Let me fall into the greatest distress-deprive me of my home, and rob me of my temporal hopes; What then have I ? I have still a world of beauty around to gaze upon, study, and admire ; I have friends to sympathize with me; I have the rich Gospel; the throne of grace; a peaceful conscience; a Divine Comforter; hopes, of Heaven that will lift me above the blackest cloud. Outward providence can do but little harm; it can only destroy my worthless tabernacle, and “ I know that when this earthly house,” &c.

Fourthly : By a moral identification with Christ. “I am crucified with him.” “Whether I live.” “ The life which I live in the flesh,” &c.

He lived with Christ-He was familiar with his distress; it stood before His mind in all its magnitude, and his own dwindled away as unworthy of a thought. He reflected upon the glory of Christ and all the grandeur of earth disappeared, as stars in the light of day. “God forbid that I should glory,” &c. Let us by faith live thus with Christ, and whatever be our sufferings, we may surely feel that, “we shall be glorified together.”

SUBJECT :The Gates of Death.

“Have the gates of death been opened unto thee? or hast thou seen the doors of the shadow of death ? "-Job xxxviii, 17.

Analysis of Homily the Four Hundred and Thirtieth. THESE remarkable words are part of a wonderfully sublime address which the Infinite Maker of the Universe delivered to Job amidst the rush and the roar of an eastern whirlwind. The long, earnest, and unsatisfactory, debate which had been carried on between the patriarch and his friends touching the government of God, was thus terminated with an awfully grand abruptness. It is noteworthy, that in these communications of the Almighty, He does not condescend to propound a solution of the difficulty which had perplexed their judgment and engrossed their discussion. He gives no explanation of His doings, but the grand aim of His appeal is to impress the importance and duty of confidence in His character. Man, intellectually, is too small to comprehend His doings. A firm unshaken trustfulness therefore is at once his duty and interest.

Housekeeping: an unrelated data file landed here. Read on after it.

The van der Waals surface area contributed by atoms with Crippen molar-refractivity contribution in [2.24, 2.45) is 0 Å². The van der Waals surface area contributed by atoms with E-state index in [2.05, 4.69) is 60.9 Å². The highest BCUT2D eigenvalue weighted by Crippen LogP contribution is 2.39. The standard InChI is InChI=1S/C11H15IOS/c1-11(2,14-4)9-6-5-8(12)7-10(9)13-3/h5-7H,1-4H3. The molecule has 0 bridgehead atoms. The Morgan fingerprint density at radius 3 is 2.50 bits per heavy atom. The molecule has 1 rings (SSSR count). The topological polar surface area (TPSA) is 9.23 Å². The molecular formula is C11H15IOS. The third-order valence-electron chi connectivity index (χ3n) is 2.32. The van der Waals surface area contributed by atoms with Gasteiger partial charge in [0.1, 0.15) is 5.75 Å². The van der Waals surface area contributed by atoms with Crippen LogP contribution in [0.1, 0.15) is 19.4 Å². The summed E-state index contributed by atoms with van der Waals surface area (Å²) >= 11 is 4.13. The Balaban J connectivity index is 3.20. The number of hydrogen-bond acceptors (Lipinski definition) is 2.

Amongst the many things He appeals to in order to impress Job with his insignificance, as compared with his Maker, is the dark region of death expressed in the text ;—" Have the gates of death,” &c. The allusion here is to the state which in the Hebrew is called Sheol, and in the Greek Hades ; which means the dark abode of the dead—the deep, dark, vast realm to which all past generations are gone—to which the present generation is going, and whither all coming men, up to the day of doom will proceed. The ancients supposed this region to be under ground, entered by the grave, and enclosed by gates and bars.

I will take this divine appeal as suggesting four things :

I. THE MENTAL DARKNESS THAT ENSHROUDS US. All the phepomena of the heavens, the earth, and the multiform operations of the Creator, referred to in this divine address, were designed and fitted to impress Job with the necessary limitation of his knowledge, and the ignorance that encircled him on all questions; and the region of death is but one of the many points to which he is directed as an example of his ignorance.

How ignorant are we of the great world of departed men ! What a thick veil of mystery enfolds the whole ! What questions often start within us to which we can get no satisfactory reply, either from philosophy or the Bible !